Shalala, Donna

Shalala, Donna (Edna)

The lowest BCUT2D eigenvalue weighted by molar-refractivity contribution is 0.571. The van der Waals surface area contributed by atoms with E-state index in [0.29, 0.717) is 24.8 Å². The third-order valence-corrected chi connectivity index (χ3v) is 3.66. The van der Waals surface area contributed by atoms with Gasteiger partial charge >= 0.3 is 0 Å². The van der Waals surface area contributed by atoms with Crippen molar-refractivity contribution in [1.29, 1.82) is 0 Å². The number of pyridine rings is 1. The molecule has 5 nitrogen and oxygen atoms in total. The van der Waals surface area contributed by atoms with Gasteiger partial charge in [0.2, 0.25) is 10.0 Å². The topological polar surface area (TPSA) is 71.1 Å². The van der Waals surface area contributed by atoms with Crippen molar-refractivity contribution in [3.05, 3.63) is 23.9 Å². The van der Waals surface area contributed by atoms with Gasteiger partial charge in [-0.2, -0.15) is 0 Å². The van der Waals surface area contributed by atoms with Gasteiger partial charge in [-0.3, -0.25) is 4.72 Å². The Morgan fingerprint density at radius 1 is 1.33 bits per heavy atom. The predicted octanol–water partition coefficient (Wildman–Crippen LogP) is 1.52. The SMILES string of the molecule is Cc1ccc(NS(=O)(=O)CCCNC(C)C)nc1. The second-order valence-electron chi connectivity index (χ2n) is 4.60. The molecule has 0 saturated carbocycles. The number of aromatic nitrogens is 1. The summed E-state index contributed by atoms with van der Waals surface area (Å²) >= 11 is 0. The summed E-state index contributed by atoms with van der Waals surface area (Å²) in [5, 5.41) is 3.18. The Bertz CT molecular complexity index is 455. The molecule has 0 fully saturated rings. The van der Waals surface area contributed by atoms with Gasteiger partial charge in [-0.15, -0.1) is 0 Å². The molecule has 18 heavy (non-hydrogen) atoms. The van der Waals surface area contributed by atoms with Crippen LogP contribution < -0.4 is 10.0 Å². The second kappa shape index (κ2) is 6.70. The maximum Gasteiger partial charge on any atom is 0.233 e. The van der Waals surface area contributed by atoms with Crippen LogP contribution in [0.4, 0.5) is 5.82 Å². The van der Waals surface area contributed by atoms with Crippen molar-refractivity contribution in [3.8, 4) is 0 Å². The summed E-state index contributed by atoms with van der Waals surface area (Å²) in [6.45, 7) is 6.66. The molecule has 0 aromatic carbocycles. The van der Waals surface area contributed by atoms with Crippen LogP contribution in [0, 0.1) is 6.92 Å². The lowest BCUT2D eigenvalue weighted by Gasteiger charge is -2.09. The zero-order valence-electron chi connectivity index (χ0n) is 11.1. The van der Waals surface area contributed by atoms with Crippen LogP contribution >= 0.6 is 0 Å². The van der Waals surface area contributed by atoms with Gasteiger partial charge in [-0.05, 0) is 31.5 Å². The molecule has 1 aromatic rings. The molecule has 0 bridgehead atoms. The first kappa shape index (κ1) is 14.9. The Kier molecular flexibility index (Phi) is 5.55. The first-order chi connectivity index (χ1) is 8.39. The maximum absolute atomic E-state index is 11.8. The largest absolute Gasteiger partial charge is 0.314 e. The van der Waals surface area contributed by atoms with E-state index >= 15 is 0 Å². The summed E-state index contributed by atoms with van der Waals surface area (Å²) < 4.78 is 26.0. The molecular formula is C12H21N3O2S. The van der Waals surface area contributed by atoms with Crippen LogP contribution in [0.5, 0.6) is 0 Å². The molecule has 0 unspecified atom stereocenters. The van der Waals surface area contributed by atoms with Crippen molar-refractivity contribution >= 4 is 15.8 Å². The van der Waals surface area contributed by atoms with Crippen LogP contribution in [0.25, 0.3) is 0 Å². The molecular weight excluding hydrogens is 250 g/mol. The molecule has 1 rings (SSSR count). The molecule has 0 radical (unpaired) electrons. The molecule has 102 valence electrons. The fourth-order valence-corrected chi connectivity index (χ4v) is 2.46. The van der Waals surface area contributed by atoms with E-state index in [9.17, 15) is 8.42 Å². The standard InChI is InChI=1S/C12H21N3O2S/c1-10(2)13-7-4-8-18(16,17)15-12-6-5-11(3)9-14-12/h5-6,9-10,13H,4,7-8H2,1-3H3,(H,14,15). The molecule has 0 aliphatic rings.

(1941–  ) political scientist, educator, cabinet officer; born in Cleveland, Ohio. Of Lebanese descent, she took her B.A. from Western College for Women (Oxford, Ohio) (1962) and then spent two years with the Peace Corps in Iran. She then earned her M.A. and Ph.D. (1970) from Syracuse; while there she participated in programs that taught foreign students and Peace Corps staff. She taught at Bernard Baruch College (N.Y.C.) (1970–72) and then at Teachers College of Columbia (1972–79); she also served with the Municipal Assistance Corporation (1975–77), which helped restore financial stability to New York City. She was assistant secretary for political development and research in the Department of Housing and Urban Development (1977–80). In 1980 she became president of Hunter College (part of the City University of New York City)—the youngest woman ever to head a major college; she greatly increased its endowment, enlarged its faculties, upgraded its student body, and enlarged its building program. In 1988 she moved on to become the chancellor of the University of Wisconsin: Madison, only the second woman (after Hanna Holborn Gray at the University of Chicago) to head a major American research university; she also became a professor of political science and educational policy studies. One of her most publicized programs there was the so-called Madison Plan to deal with racism on campus. In 1993 she was appointed secretary of the Department of Health and Human Services by President Clinton.